“We’re destroying so much of the Amazon to plant soy to feed domestic animals and we’re using water to grow it. But nature gives us this,” Juan said during the presentation, emphasising that almost all the water we have on earth - nearly 97% - is salt water.
Which is why making something out of a plant like the marine soybean, which grows copiously in saltwater and can be found worldwide, from Australia, India, and Thailand to the Kenya, Belize, and Paraguay, makes a lot of sense.
It will also reduce the need to rely so much on animal products for proteins, because “our need for protein is doing a lot of harm both on the land and in the sea,” said Ángel.
For the past year, the team at Aponiente has been working with the Venezuelan Institute of Scientific Research (IVIC) and the company Marine Vegetables to experiment with the pods, the beans, as well as the leaves.
The results? They’ve been able to make sea soy sauce, black miso, molasses, fermented tofu, and yuba, all from one plant. Aponiente will start serving them in dishes from next year onwards, Ángel promised.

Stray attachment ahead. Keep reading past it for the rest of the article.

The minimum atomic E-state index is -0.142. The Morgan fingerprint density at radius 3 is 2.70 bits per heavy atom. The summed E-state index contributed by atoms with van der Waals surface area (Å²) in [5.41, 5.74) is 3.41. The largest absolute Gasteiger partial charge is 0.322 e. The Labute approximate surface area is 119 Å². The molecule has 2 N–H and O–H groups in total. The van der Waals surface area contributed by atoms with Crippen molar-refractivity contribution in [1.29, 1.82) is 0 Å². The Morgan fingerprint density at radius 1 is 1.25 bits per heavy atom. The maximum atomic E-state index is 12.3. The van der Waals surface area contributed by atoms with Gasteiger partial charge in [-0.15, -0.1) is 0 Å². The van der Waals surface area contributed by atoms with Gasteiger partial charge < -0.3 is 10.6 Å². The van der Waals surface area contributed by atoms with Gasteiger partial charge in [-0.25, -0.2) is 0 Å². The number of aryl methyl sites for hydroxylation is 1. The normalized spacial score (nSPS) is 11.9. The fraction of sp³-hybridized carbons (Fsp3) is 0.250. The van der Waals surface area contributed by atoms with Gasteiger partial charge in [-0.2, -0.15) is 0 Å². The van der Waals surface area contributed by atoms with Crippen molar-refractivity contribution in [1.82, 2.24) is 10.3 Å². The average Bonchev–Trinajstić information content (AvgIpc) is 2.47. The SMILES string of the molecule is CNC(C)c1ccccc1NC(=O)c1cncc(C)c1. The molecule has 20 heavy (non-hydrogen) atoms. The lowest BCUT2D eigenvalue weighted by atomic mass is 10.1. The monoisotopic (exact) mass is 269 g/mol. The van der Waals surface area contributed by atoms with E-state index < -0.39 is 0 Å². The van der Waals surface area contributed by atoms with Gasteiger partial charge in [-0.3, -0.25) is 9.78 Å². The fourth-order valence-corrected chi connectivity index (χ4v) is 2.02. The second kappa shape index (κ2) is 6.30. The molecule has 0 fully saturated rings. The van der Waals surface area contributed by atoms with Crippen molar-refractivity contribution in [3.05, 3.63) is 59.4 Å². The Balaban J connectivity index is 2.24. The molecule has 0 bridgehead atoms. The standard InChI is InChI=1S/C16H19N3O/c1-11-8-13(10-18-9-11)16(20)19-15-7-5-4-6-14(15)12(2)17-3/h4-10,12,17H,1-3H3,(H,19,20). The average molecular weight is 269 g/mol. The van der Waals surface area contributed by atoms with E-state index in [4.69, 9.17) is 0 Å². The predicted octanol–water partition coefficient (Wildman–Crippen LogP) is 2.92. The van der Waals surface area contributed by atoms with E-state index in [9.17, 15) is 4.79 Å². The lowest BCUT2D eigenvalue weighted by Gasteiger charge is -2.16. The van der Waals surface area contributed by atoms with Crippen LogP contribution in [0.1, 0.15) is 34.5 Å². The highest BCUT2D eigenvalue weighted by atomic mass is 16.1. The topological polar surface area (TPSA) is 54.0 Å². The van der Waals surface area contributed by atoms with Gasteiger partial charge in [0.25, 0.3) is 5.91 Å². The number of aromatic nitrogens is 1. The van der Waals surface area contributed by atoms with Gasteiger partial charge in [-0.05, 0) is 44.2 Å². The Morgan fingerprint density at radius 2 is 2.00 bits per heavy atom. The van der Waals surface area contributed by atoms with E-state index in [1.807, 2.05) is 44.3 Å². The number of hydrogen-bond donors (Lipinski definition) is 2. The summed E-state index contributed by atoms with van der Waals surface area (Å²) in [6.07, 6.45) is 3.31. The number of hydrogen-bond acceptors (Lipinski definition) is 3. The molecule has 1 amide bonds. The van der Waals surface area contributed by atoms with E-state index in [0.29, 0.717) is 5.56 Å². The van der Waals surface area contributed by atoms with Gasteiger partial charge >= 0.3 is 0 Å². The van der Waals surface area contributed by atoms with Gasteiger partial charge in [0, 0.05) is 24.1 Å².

I asked him how he will avoid repeating the experience of serving the sea worms, which he said tasted “very good” and had a lot of umami.
“But when you speak to my mother, she says, “You’re crazy”.”
That time, the diners agreed with his mother and the worms lasted a single day on his menu. Is he confident about the marine soybean?
“I’ll have to make them very delicious or people will complain,” he said, laughing. Still, he’s an optimist.
“But it’ll be easier because people are already used to soy.”
‘Hard to breathe’: Myanmar communities forced to live among world’s trash - Frontier Myanmar
This piece by Allegra Mendelson and Rachel Moon is part of a six-month investigation, led by Lighthouse Reports with media organisations in five countries including Frontier, that uncovered how Myanmar has been used as a dumping ground for plastic waste from wealthy countries.
Of course, communities are no longer able to advocate for themselves about these issues since the military, which seized power in 2021, is intent on things like bombing refugees (which they did this week) rather than helping the people.
I thought of keeping all the Pickings light but decided to include this, not only because I was marginally involved in this investigation, but also because these days, news from Myanmar are few and far between.
This article, by Matt Goulding with beautiful photos by Paolo Verzone, is nearly three years old but given the topic this week, is well worth a read and gives you an insight into Ángel’s thinking than my short piece cannot.
Tim Lewis spoke to one of my favourite cookbook authors - I reckon her book on Sichuan food is a must-have - about her latest offering while enjoying what sounds like a heavenly dim sum lunch.